Mexico’s Amero-Isatek has announced that it will open its first physical cryptocurrency exchange in Nuevo León, Monterrey on June 21. There are also plans to expand to seven additional locations across the country, including Queretáro, Sinaloa, Quintana Roo, Jalisco, South Lower California, and Yucatán.
The company expects to serve 800,000 cryptocurrency users in Central Mexico. The exchange will trade in Amero, Amero-Isatek’s own crypto asset.
Alfonso Jiménez, CEO of Amero-Isatek, added that the company wants to comply with the Bank of Mexico (Banxico) and international regulations, and plans to acquire two licensed Estonian crypto exchanges.
“Whatever happens with the FinTech Law in Mexico, under Banxico’s dispositions, we’ll be able to operate legally worldwide with a financial base from Estonia,” Jiménez said, according to Coindesk.
In other news, John McAfee announced that he will launch his own currency, the McAfee Freedom Coin, this fall.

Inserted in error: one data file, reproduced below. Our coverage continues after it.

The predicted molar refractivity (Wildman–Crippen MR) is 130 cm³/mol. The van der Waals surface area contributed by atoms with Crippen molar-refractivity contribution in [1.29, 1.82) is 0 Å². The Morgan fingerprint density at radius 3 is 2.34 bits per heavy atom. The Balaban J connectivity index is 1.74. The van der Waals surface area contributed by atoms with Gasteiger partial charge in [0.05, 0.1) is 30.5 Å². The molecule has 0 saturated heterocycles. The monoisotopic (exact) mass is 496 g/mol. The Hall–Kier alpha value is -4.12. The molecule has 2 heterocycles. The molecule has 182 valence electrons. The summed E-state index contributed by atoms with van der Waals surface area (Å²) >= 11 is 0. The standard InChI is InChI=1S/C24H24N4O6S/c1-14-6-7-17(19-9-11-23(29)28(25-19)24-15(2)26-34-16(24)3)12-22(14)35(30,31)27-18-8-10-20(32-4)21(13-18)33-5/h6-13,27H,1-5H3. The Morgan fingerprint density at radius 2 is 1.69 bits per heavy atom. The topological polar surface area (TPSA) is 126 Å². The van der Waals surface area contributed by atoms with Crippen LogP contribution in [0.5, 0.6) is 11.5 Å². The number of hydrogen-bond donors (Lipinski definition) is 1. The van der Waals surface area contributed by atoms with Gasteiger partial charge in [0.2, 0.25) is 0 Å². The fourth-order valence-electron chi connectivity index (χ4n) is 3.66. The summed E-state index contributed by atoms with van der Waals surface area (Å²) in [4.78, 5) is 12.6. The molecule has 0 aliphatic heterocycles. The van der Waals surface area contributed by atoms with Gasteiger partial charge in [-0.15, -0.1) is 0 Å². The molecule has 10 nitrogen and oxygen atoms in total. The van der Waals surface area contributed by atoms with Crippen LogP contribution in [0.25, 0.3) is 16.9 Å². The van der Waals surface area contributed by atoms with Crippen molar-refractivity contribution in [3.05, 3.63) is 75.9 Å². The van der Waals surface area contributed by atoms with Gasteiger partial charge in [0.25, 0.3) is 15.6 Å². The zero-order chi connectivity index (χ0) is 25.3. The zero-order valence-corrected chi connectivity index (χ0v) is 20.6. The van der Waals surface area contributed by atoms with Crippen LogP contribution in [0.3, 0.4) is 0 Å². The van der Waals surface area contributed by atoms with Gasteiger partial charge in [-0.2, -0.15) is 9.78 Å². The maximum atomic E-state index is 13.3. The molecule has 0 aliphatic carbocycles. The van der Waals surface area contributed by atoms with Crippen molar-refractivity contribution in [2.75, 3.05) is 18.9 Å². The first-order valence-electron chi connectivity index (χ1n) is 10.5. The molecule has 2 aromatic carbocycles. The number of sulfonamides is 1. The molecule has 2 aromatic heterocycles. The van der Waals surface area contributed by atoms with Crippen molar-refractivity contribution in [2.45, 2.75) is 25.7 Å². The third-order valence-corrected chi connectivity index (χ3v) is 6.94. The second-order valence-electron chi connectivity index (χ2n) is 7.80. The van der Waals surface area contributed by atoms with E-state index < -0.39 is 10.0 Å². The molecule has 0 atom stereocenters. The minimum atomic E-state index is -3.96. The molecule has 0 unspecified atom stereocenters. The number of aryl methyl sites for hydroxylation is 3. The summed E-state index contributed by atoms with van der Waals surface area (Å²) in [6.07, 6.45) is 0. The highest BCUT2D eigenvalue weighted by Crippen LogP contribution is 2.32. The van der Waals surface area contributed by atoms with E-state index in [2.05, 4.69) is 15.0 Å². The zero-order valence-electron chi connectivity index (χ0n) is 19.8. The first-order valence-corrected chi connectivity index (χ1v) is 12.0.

“The McAfee Freedom Coin is designed to confront the problem of exchange head-on… It is not based on any commodity nor is it connected to the value or behavior of any external item or entity. The value of the coin will always be zero in relation to any other currency yet it’s natural market value is free, completely, to grow,” McAfee wrote.
And cybersecurity firm Guardicore Labs has revealed that hackers have breached over 50,000 global servers with a crypto mining software.
The breach – called the “Nansh0u campaign” – had been spreading to over 700 new victims a day since February, targeting firms in the healthcare, telecoms, media and IT sectors.
“The Nansh0u campaign is not a typical crypto-miner attack. It uses techniques often seen in APTs [advanced persistent threats] such as fake certificates and privilege escalation exploits. While advanced attack tools have normally been the property of highly skilled adversaries, this campaign shows that these tools can now easily fall into the hands of less than top-notch attackers,” Guardicore Labs wrote, according to Coindesk.
Once notified, the hosting provider took down the attack servers and revoked the rootkit certificate.